This collection includes startups selling AI SaaS, using AI algorithms to develop their core products, and those developing hardware to support AI workloads.
Beauty & Personal Care
These startups aim to provide health treatments, diagnosis tools, and products that do not require a prescription or connection with a health professional to enhance personal wellbeing. This includes supplements, women's health maintenance, OTC medicines, and more.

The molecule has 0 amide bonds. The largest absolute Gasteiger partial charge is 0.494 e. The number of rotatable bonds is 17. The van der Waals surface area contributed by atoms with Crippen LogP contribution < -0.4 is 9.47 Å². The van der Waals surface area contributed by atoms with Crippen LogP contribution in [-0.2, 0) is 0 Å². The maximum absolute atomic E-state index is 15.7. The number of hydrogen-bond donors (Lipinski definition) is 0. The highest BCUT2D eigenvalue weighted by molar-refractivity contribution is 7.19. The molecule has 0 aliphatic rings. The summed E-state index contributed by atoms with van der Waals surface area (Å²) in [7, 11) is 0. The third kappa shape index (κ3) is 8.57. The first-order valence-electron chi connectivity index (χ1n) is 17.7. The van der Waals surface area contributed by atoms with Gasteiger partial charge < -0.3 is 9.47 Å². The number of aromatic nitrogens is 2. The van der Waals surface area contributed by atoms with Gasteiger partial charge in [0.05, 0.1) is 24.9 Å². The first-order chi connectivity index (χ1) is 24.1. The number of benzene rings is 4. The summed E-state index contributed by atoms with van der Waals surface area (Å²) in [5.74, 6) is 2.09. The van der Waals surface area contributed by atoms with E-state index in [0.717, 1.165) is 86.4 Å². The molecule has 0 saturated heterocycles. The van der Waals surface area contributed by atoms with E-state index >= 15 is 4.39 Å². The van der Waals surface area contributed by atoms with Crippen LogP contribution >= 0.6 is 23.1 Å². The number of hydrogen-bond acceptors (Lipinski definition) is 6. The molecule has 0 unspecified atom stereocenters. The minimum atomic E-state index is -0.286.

Technologies, platforms, and systems that engage consumers for lifestyle, wellness, or health-related purposes; capture, store, or transmit health data; and/or support life science and clinical operations. (DiME, DTA, HealthXL, & NODE.Health)
Latest Flo Health News
Mar 9, 2023